Pinot Grigio 2011
Classic Italian freshness and crispness, with citric and apple notes, but was far from simple having texture and balance.
A similar intensity yet delicacy of acidity, but was more textural and rich in the mid-palate, showing salty minerality and some skin contact complexity.
Sauvignon Blanc 2011
Very elegant tropical fig and passionfruit aromas, with light touches of smoky, was bold and fresh on the palate but very approachable.
Challenging aromatically as it was very reductive under sulphur, but had a very wild character on the palate, dry and savoury with a character reminiscent of hot dog water.
Bottles of Bortoluzzi being filled
One of the guiding principles of my trip is to attempt to enjoy regional cuisine along with the regional wines as often as possible. My theory is that the cuisine of the region organically developed to match with the wines of the region (up until about 40 years ago), and if I can understand the food of the region I may better understand the wines, and the experience will strengthen the memory. The major difficulty I have with this principle is the restrictions of my budget, which is important I adhere to if I want to travel for as long as I intend. This isn’t much of a problem, except that the food I can afford is not always the best. For this reason I always relish any invitation I have for lunch or dinner with one of my winery hosts, not only because it is a free meal. The occasion has increased since arriving to Europe, particularly Italy where I have enjoyed lunch and dinner on numerous occasions. The food experience I had on my second day in Friuli however, was one of the most surreal and amazing, and will stay with me forever, as you will read below.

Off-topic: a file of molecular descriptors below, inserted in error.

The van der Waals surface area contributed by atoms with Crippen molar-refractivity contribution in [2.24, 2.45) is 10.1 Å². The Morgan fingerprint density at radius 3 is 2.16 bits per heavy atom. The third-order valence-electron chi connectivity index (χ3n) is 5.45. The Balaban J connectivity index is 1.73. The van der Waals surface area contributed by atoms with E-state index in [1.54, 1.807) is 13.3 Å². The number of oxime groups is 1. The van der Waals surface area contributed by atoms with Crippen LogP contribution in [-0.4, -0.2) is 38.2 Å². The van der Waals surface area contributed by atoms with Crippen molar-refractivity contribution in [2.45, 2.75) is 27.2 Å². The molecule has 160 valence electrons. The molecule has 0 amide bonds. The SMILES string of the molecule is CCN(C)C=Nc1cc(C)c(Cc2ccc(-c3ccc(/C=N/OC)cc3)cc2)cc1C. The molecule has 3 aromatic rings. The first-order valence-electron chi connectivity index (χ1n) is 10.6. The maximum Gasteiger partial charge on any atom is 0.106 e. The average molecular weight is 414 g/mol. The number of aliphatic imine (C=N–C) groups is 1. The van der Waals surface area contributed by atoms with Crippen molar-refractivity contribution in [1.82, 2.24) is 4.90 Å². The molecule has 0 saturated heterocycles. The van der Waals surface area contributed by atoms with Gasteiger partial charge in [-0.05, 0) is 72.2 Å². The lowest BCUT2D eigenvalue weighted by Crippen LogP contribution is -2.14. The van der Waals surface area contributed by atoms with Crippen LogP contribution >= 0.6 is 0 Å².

|Does it get any better than this?